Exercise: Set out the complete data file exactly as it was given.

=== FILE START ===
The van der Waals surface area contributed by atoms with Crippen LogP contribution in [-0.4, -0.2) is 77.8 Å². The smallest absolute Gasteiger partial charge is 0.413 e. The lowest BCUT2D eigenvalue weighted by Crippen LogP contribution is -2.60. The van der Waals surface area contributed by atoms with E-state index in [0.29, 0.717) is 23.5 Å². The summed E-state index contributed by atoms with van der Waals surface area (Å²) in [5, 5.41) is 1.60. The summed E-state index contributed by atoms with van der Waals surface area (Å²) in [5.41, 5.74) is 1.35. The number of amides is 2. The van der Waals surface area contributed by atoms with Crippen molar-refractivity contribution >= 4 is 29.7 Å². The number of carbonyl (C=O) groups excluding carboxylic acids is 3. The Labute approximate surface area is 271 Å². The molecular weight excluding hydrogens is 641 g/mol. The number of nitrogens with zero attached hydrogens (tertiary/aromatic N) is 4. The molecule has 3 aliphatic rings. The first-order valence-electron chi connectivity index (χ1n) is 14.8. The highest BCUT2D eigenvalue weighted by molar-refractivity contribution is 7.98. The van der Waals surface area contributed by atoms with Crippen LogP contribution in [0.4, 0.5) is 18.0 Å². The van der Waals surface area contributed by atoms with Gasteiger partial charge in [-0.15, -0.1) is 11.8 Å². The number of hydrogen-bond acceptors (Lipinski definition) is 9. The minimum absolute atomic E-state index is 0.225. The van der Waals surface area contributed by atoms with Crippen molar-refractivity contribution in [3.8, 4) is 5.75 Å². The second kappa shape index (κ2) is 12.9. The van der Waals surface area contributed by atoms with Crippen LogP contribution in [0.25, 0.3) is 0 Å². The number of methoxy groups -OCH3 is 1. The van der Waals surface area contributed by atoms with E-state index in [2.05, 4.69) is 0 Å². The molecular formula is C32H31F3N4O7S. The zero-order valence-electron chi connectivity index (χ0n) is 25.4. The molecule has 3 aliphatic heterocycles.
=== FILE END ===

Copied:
The van der Waals surface area contributed by atoms with Crippen LogP contribution in [-0.4, -0.2) is 77.8 Å². The smallest absolute Gasteiger partial charge is 0.413 e. The lowest BCUT2D eigenvalue weighted by Crippen LogP contribution is -2.60. The van der Waals surface area contributed by atoms with E-state index in [0.29, 0.717) is 23.5 Å². The summed E-state index contributed by atoms with van der Waals surface area (Å²) in [5, 5.41) is 1.60. The summed E-state index contributed by atoms with van der Waals surface area (Å²) in [5.41, 5.74) is 1.35. The number of amides is 2. The van der Waals surface area contributed by atoms with Crippen molar-refractivity contribution >= 4 is 29.7 Å². The number of carbonyl (C=O) groups excluding carboxylic acids is 3. The Labute approximate surface area is 271 Å². The molecular weight excluding hydrogens is 641 g/mol. The number of nitrogens with zero attached hydrogens (tertiary/aromatic N) is 4. The molecule has 3 aliphatic rings. The first-order valence-electron chi connectivity index (χ1n) is 14.8. The highest BCUT2D eigenvalue weighted by molar-refractivity contribution is 7.98. The van der Waals surface area contributed by atoms with Crippen LogP contribution in [0.4, 0.5) is 18.0 Å². The van der Waals surface area contributed by atoms with Gasteiger partial charge in [-0.15, -0.1) is 11.8 Å². The number of hydrogen-bond acceptors (Lipinski definition) is 9. The minimum absolute atomic E-state index is 0.225. The van der Waals surface area contributed by atoms with Crippen molar-refractivity contribution in [3.8, 4) is 5.75 Å². The second kappa shape index (κ2) is 12.9. The van der Waals surface area contributed by atoms with Crippen LogP contribution in [0.25, 0.3) is 0 Å². The number of methoxy groups -OCH3 is 1. The van der Waals surface area contributed by atoms with E-state index in [2.05, 4.69) is 0 Å². The molecular formula is C32H31F3N4O7S. The zero-order valence-electron chi connectivity index (χ0n) is 25.4. The molecule has 3 aliphatic heterocycles.